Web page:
Cerebral palsy, in some situations, is a result of a negligent doctor's actions (or inaction) during delivery. Perhaps the delivery room doctor failed to make sure that the newborn was receiving adequate oxygen to the brain. Or he or she may have made mistakes during the delivery process that lead to this condition. Either way, the brain injury is a source of serious symptoms.

What is cerebral palsy?

Families that are expecting a child are often excited to welcome the newborn into their family. Lots of preparations occur prior to birth, including readying the house and receiving prenatal medical care. Yet, even with all of this preparation, the ultimate outcome of the birth is still dependent upon what happens in the delivery room. A medical professional's seemingly minor mistake can cause significant harm to the newborn and/or the mother.

One of the more devastating injuries is cerebral palsy. This medical condition results when a child's brain is injured, resulting in disturbances to movement and muscle tone. Though there are a variety of ways this disorder can develop, one way is when a child is deprived of oxygen during birth. This can occur when a doctor delays or makes another unnecessary mistake.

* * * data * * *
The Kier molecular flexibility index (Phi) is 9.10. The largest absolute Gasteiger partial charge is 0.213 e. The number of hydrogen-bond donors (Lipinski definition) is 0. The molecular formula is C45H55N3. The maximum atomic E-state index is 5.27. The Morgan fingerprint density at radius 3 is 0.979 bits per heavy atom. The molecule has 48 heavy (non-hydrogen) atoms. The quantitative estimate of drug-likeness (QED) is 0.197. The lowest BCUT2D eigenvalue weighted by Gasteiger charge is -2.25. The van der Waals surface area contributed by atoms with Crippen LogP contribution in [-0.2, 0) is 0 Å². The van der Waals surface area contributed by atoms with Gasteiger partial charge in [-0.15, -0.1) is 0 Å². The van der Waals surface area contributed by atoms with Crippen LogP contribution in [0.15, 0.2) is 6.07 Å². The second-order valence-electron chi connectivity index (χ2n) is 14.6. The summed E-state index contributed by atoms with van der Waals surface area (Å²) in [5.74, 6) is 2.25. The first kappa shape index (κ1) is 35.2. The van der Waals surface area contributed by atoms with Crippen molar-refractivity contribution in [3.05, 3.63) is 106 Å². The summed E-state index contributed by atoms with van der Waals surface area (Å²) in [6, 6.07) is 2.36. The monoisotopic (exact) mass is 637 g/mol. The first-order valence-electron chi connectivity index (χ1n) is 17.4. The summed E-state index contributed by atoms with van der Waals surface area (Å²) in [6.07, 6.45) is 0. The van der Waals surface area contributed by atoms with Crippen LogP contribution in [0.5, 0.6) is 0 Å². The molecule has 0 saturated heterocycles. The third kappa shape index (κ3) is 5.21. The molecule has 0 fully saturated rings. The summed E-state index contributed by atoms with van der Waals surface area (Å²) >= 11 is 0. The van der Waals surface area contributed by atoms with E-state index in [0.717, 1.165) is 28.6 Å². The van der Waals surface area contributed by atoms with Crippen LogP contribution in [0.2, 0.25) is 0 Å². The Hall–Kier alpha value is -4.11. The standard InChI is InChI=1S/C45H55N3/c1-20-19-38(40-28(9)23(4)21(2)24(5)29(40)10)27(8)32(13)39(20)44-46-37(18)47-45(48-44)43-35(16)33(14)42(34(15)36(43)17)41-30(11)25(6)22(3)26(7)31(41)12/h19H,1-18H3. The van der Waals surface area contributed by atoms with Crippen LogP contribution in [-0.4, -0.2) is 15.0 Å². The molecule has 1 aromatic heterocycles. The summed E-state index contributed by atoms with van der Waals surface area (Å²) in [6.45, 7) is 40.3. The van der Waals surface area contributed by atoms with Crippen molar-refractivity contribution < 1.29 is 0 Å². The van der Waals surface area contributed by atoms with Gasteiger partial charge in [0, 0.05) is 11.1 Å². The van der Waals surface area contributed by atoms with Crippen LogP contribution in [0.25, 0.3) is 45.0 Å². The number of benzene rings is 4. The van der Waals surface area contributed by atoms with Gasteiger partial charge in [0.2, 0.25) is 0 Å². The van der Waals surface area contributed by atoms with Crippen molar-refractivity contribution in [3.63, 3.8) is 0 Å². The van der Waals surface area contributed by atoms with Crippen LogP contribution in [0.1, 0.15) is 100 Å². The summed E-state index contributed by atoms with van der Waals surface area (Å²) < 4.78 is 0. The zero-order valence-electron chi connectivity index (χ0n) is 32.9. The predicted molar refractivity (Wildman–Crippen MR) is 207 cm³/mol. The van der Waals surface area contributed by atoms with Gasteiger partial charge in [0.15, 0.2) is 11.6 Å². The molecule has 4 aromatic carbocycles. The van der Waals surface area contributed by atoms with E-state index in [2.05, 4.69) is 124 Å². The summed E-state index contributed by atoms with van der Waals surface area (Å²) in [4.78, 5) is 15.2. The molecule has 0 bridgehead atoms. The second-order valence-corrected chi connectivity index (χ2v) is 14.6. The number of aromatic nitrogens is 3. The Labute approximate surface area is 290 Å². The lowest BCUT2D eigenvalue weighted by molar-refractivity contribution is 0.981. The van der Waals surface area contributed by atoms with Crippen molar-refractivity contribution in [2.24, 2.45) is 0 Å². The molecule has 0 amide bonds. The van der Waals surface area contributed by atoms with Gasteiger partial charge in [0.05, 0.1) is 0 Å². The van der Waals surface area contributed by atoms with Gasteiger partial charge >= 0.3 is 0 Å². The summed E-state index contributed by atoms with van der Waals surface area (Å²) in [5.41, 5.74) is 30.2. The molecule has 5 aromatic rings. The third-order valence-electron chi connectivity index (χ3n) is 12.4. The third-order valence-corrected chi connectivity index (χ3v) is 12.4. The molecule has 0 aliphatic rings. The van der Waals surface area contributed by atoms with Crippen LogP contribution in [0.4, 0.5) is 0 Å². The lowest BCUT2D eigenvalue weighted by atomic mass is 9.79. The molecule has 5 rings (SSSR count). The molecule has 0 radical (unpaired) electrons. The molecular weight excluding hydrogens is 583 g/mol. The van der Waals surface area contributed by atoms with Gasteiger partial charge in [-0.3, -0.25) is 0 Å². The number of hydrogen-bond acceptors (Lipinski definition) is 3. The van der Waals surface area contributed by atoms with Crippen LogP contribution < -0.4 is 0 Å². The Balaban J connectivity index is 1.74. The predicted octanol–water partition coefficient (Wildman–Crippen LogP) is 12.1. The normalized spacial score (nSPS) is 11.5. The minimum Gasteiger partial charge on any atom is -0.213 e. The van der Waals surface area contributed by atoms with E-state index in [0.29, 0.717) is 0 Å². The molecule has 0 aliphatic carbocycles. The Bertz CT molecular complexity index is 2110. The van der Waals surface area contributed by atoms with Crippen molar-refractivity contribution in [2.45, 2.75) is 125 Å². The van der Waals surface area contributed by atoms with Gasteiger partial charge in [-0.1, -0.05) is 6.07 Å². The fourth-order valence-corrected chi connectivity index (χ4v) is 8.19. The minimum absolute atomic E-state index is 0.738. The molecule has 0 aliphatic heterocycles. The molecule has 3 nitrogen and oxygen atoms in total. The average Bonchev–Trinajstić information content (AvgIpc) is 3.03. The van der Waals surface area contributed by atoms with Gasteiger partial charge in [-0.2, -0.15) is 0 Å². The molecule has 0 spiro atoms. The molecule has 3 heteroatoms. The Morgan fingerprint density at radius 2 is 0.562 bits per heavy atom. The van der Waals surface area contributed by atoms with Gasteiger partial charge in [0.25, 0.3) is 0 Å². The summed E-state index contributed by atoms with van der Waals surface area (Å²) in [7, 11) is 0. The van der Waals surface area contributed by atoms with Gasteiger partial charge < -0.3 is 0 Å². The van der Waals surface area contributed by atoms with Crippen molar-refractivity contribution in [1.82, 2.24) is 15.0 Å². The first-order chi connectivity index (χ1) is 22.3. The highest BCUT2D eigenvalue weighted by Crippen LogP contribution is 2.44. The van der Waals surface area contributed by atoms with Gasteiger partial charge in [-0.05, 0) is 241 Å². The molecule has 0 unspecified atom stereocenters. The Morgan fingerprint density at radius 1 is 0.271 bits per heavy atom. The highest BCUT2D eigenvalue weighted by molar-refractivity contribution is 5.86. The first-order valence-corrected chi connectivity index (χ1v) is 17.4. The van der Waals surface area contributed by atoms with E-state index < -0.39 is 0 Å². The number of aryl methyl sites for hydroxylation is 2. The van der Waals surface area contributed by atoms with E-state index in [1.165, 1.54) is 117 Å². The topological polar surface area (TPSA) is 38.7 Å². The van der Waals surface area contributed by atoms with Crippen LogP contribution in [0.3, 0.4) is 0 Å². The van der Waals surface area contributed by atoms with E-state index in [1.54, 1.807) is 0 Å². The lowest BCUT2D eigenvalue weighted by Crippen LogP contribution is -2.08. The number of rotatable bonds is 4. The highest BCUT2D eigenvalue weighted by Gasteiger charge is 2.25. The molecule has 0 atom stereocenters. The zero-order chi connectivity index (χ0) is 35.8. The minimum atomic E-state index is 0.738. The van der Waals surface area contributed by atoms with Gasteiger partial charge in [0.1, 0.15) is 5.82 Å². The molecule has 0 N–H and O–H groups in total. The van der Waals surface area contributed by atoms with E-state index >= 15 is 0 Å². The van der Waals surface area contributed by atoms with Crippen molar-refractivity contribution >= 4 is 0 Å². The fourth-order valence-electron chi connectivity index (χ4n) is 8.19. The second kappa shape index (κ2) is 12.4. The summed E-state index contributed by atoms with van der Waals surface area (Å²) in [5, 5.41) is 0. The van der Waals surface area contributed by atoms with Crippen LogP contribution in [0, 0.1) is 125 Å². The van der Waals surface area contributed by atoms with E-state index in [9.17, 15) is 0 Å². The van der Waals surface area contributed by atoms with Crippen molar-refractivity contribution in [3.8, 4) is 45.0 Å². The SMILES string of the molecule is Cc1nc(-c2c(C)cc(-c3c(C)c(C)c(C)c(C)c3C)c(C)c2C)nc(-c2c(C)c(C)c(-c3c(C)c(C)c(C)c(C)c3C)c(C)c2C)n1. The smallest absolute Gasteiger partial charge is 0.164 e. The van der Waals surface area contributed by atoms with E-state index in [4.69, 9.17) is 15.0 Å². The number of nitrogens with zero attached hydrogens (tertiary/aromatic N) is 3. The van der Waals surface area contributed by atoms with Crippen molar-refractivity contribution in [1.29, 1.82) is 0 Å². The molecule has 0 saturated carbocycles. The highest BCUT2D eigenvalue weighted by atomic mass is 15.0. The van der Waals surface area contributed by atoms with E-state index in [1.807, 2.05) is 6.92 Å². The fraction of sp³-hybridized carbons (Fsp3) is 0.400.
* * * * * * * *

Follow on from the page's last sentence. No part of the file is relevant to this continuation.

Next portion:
Helping victims harmed by a failure to diagnose their condition

As we noted last week here on our Ann Arbor medical malpractice blog, it's possible for a misdiagnosis or failure to diagnose to arise in any number of situations. Sometimes, a provider may proceed with a diagnosis in spite of difficulty understanding a patient's native language; a hospital may fail to provide trained, professional interpreters who can facilitate the kind of detailed, accurate communication necessary for a diagnosis.

The point is that a failure to diagnose isn't necessarily just a matter of misreading a test result or looking at the wrong patient's chart. There are a number of factors which a negligent physician may overlook or simply ignore that can lead to a misdiagnosis and worsened condition on the part of the patient. Patients and their families will naturally be wrought with questions when this occurs, so let's take a look at a few common ones.